Gavin Schmidt claims that my point “begs the question entirely (why do analyses of transient simulations under-estimate ECS?”. On the contrary, I want to separate out the effects on climate sensitivity estimation of varying GMST responses to different forcing agents, which is what MEA15 is about, from the effects of time-varying climate sensitivity in GISS-E2-R. Conflating these two completely different issues makes no sense.
4. MEA15 shouldn’t have used ocean heat content data (or should have done so differently)
Gavin Schmidt says that the point “misunderstands that MEA15 were trying to assess whether real world analyses give the right result. Using TOA radiative imbalances instead of ocean heat uptake (which cannot be directly observed with sufficient precision) would be pointless”. He goes on to write: ” What if you account for the additional energy storage (apart from the ocean) in the system? … The bottom line is that … assuming that ocean heat uptake is only 94% of the energy imbalance makes no qualitative difference at all.”
This is misleading. None of three ‘real world’ studies analysed in MEA15 used estimates of ocean heat uptake (OHU) only. One of them[iv] did not even estimate ECS, and therefore used no estimate of heat uptake; it is not clear what the value for OHU attributed to that study in MEA15 represents. But Otto et al and Lewis and Curry both used increases in the Earth’s energy inventory (the integral of its total radiative imbalance), as estimated in IPCC AR5. As well as ocean heat uptake, these estimates included energy change in the atmosphere, land and from ice melt.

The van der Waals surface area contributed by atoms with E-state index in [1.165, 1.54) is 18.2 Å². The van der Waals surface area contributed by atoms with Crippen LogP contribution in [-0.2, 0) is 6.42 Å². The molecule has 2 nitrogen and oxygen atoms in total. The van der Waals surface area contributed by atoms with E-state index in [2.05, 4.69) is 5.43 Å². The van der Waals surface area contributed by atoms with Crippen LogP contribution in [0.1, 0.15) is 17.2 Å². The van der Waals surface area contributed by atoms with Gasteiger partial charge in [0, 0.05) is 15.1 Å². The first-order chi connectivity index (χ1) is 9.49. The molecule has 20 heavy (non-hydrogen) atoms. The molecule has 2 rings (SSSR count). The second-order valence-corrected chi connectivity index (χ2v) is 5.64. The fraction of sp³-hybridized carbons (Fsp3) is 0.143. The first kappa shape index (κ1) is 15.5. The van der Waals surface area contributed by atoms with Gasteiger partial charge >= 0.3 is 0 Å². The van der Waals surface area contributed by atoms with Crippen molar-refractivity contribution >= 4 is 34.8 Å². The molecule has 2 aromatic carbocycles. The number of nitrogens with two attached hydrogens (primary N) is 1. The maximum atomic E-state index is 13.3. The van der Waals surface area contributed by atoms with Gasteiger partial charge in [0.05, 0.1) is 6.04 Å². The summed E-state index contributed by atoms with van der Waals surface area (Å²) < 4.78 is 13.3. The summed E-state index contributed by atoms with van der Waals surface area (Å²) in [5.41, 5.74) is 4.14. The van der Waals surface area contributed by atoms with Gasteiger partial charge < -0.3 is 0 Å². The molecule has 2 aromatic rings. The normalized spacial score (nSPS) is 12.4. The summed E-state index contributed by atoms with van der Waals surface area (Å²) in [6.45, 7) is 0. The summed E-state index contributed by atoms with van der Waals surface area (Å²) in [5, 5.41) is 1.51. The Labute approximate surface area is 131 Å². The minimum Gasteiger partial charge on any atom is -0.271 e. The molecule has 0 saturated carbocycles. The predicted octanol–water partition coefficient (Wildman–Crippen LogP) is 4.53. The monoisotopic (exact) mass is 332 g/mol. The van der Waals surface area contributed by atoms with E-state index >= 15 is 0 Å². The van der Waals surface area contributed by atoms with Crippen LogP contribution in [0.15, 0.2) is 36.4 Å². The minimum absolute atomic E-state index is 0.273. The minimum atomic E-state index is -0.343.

Moreover, although OHU represented ~93% of the total energy change for real world estimates, that is not the case for the MEA15 values for OHU in GISS-E2-R. For the Historical (all-forcings) case OHU represents, as I wrote, 86% of the total radiative imbalance, looking at the whole period. The ratio appears to be lower, only 83%, over recent decades, which are more relevant to the estimation in MEA15 of equilibrium efficacy and ECS. Furthermore, the ratio varies between forcing agents.[v]
The claim that assuming that ocean heat uptake is only 94% of the energy imbalance makes no qualitative difference is irrelevant, even if true (the link given does not appear to show the effects of such an assumption). I am interested in quantitative results. Gavin Schmidt has made no attempt to counter my estimate that allowing for non-ocean energy absorption would increase most of the equilibrium efficacy and ECS estimates, typically by 5–10%.[vi]
5. The regressions in MEA15 in the iRF case should have been forced to go through zero.